Kulubi (Feast of Saint Gabriel)
For people brought up in the northern hemisphere, Christmas is traditionally associated with the snow and ice of winter. In the southern hemisphere and equatorial regions, of course, the festival is held in much warmer weather. But snow or sun, people of many nations has celebrated Christmas yet again, although not necessarily on the same day. The Gregorian calendar celebrates Christmas on the 25th of December while Ethiopian Christmas falls on January the 7th – a hot summer’s day – , since Ethiopia uses still the Julian calendar. While excitement over Christmas festivities dies down in other parts of the world in Ethiopia it is just beginning.
The Ethiopian name for Christmas is Genna, which comes from the word Gennana (eminent) and expresses the coming of the Lord to free mankind of its sins. Genna is also the name of a hockey-like game which is said to have been played by the shepherds when they heard of the birth Christi. Men and boys in villages now play the traditional Genna game with great enthusiasm in the late afternoon of the Christmas day – a spectacle much enjoyed by village communities and elders. Genna begins early in the day, around 6 AM, when people gather in churches for mass.
The clergy prepares for the birth of Christ by fasting for 43 days, also known as the fast of the prophets. During Christmas service they lift their voices in hymn and chant just as it has been done for over a thousand years when Ethiopia accepted Christianity. Everyone stands throughout the service. This ancient rite culminates in the spectacular procession of the Tabot, a replica of the Ark of the Covenant, which is carried on top of a priest’s head. The procession makes its way three times around the church amidst ululation, chiming church bells and dazzling umbrellas followed by a throng of Christians with lighted candles. After mass, people go to their homes to feast. Food and drink is plentiful. Many homes prepare Doro Wat, a spicy chicken stew eaten with the sourdough pancake-like bread called ingera. Often Tej, a local wine-like drink made from honey, accompanies the feast.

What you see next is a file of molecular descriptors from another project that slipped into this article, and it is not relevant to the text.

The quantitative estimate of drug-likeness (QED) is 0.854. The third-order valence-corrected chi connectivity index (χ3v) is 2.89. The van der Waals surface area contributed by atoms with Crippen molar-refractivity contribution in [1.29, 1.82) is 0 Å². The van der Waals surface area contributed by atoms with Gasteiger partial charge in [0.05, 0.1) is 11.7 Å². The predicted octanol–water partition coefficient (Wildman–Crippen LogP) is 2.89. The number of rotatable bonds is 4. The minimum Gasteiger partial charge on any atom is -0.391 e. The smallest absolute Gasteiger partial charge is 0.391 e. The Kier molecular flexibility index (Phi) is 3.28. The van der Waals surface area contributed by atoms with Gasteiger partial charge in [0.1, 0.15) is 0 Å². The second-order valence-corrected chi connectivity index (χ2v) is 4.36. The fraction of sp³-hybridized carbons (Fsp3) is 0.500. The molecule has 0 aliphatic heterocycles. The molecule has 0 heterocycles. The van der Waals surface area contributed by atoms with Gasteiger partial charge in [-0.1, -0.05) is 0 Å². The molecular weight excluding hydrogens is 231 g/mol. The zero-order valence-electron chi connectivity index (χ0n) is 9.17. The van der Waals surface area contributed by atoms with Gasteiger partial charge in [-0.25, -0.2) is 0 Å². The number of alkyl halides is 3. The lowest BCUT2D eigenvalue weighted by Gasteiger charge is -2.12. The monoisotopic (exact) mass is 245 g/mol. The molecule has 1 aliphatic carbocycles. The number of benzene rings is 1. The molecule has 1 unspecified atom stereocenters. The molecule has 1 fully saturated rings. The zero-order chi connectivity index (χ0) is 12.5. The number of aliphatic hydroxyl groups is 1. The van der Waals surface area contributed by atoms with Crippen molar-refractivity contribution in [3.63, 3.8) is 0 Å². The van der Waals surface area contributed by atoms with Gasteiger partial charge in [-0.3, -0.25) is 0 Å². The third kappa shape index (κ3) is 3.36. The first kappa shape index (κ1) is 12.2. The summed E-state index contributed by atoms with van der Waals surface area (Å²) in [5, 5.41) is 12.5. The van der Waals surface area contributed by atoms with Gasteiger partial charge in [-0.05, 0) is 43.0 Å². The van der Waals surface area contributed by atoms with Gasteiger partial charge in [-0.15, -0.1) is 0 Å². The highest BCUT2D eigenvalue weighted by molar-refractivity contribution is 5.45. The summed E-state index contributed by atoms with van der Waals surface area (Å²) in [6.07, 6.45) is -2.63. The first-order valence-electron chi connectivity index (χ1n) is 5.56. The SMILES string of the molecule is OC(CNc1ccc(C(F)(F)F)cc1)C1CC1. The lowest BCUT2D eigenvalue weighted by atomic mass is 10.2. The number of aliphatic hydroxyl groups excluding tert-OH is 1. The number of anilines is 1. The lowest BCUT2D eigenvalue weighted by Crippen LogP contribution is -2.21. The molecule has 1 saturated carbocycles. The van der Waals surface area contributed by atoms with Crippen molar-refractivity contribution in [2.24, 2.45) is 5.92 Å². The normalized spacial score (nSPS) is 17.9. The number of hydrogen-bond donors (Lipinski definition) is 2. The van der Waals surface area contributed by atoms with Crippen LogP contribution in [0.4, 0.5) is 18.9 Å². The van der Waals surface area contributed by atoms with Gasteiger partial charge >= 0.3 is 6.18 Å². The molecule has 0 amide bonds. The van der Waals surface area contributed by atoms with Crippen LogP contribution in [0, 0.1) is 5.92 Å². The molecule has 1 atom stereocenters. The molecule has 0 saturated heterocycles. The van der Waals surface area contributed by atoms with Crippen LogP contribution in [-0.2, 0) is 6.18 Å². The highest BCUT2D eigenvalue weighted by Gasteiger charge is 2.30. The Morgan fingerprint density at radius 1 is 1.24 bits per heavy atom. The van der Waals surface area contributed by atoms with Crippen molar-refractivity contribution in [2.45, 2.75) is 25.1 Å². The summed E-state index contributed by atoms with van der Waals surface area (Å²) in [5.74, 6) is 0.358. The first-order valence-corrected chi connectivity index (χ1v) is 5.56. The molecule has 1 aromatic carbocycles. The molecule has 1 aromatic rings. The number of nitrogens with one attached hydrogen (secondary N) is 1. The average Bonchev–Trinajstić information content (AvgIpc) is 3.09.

Christmas is quietly shared and celebrated in groups of friends and family. Gift giving is a very small part of Christmas festivities in Ethiopia. Only small gifts are exchanged amongst family and friends at home. But one gift most eagerly awaited by all children is a new outfit that they wear with pride and joy on Christmas day. The festive mood continues until the late hours of the evening.
However, there is something special that endures long past the sun-drenched day of Ethiopian Christmas. The sparkle of joy, giving and sharing, extends beyond religious beliefs and spreads the spirit of peace on earth and goodwill to all mankind throughout the world.